time to read 3 min | 587 words

Every programmer knows that input validation is important for good application behavior. If you aren’t validating the input, you will get… interesting behavior, to say the least.

The problem is that what developers generally don’t consider is that the system configuration is also users’ input, and it should be treated with suspicion. It can be something as obvious as a connection string that is malformed, or just wrong. Or it can be that the user has put executionFrequency=“Monday 9AM” into the the field. Typically, at least, those are fairly easy to discover and handle. Although most systems have a fairly poor behavior when their configuration doesn’t match their expectations (you typically get some error, usually with very few details, and frequently the system won’t start, so you need to dig into the logs…).

Then there is the perfectly valid and legal configuration items, such as dataDirectory=”H:\Databases\Northwind”, when the H: drive is in accessible for some reason (SAN drive that was snatched away). Or listenPort=”1234” when the port is currently busy and cannot be used. Handling those gracefully is something that devs tend to forget, especially if this is an unattended application (service, for example).

The problem is that we tend to assume that the people modifying the system configuration actually knows what they are doing, because they are the system administrators. That is not always the case, unfortunately, and I’m not talking about just issues of wrong path or busy port.

In a recent case, we had a sys admin that called us with high memory usage when creating an index. As it turned out, they setup the minimum number of items to load from disk to 10,000. And they have large documents (in the MBs range). The problem was that this configuration meant that before we could index, we had to load 10,000 documents to memory (each of them about 1 MB in average, and only then could we start indexing. That means 10GB of documents to load, and then start indexing (which has its own memory costs). That resulted in pushing other stuff from memory, and in general slowed things down considerably, because each indexing batch had to be at least 10GB in size.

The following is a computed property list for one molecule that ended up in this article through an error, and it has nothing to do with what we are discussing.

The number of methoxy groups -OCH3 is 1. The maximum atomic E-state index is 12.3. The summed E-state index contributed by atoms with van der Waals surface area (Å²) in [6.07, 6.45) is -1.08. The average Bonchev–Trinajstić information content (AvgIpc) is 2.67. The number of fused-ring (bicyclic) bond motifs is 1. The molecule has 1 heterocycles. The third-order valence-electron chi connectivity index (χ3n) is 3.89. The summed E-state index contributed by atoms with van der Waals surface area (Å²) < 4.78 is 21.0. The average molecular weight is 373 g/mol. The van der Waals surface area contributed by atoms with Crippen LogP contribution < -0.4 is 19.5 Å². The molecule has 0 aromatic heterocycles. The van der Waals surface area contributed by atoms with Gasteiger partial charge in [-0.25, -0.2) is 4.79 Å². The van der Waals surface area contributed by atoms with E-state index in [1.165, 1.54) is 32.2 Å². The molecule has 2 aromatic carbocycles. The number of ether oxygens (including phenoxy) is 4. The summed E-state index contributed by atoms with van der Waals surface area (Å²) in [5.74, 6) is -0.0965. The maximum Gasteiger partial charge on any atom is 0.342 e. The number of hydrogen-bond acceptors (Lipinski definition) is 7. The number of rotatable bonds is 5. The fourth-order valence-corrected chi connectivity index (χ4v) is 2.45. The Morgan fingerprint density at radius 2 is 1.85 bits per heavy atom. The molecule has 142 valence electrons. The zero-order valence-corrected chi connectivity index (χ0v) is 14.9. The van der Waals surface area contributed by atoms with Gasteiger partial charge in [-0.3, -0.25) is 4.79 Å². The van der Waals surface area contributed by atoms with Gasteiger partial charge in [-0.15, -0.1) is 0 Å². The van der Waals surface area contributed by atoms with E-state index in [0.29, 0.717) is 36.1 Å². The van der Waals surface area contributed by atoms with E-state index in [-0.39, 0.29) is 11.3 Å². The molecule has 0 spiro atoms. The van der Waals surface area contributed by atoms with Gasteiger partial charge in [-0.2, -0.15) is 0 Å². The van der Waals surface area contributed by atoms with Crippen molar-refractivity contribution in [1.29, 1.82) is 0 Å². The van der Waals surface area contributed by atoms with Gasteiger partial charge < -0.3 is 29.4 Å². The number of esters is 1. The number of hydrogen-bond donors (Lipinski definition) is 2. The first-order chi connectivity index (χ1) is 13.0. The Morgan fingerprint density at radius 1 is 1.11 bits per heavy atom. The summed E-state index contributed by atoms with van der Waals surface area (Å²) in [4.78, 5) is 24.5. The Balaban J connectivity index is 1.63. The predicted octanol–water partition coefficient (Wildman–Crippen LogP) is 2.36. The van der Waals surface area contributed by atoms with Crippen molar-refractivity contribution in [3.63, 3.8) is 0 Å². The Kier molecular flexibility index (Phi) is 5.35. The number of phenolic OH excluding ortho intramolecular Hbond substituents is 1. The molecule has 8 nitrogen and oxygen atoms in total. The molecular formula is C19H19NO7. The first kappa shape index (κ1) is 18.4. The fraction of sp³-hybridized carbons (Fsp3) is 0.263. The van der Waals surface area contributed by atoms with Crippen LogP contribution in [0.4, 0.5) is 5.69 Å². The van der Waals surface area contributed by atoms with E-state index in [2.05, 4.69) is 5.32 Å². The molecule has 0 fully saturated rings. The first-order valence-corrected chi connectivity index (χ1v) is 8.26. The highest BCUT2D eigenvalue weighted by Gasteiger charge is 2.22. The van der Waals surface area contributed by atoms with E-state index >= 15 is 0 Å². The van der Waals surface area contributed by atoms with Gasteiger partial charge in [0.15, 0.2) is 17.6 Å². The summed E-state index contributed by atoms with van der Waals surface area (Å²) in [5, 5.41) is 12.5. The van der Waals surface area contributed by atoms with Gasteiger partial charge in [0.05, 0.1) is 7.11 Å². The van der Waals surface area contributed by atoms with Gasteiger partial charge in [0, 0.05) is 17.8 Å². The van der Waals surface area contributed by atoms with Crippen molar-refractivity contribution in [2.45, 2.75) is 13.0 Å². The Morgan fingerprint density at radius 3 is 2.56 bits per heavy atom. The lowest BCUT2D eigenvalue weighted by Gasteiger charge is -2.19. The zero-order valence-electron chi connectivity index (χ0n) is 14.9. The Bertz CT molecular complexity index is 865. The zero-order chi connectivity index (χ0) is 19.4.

We also couldn’t reduce the memory usage by reducing the batch size (as would normally would be the case under memory pressure), because the minimum amount was set so high.

In another case, a customer was experiencing a high I/O write rate, when we investigated, it looked like this was because of a very high fan out rate in the indexes. There is a limit on the number of fan out entries per document, and it is there for a reason, but it is something that we allow the system admin to configure. They have disabled this limit and went on with very high fan out rates, with the predictable result of issues as a result of it.

So now the problem is what to do?

On the one hand, accepting administrator input about how to tune the system is pretty much required. On the other hand, to quote a recent ops guy I spoke to “How this works? I have no idea, I’m in operations Smile, I just need it to work“, referring to a service that his company wrote.

So the question is, how do you handle such scenario? And no, writing warnings to the log won’t do, no one reads that.

time to read 1 min | 113 words

I’m going to be in Oredev again this year. In fact, several members of the RavenDB core team are going to be in a booth there, and we are going to be talking about what it does, what we are doing with it and where it is going.

We area also going to be giving away a ton of stuff (I know, I have to lug it Smile).

I’ll also be speaking about system architecture with a non relational database, which present different trade offs and require a change in thinking to get the best out of your system.


  1. re: Secure Drop protocol - about one day from now

There are posts all the way to May 27, 2024


  1. re (33):
    16 Aug 2022 - How Discord supercharges network disks for extreme low latency
  2. Recording (13):
    05 Mar 2024 - Technology & Friends - Oren Eini on the Corax Search Engine
  3. Meta Blog (2):
    23 Jan 2024 - I'm a JS Developer now
  4. Production postmortem (51):
    12 Dec 2023 - The Spawn of Denial of Service
  5. Challenge (74):
    13 Oct 2023 - Fastest node selection metastable error state–answer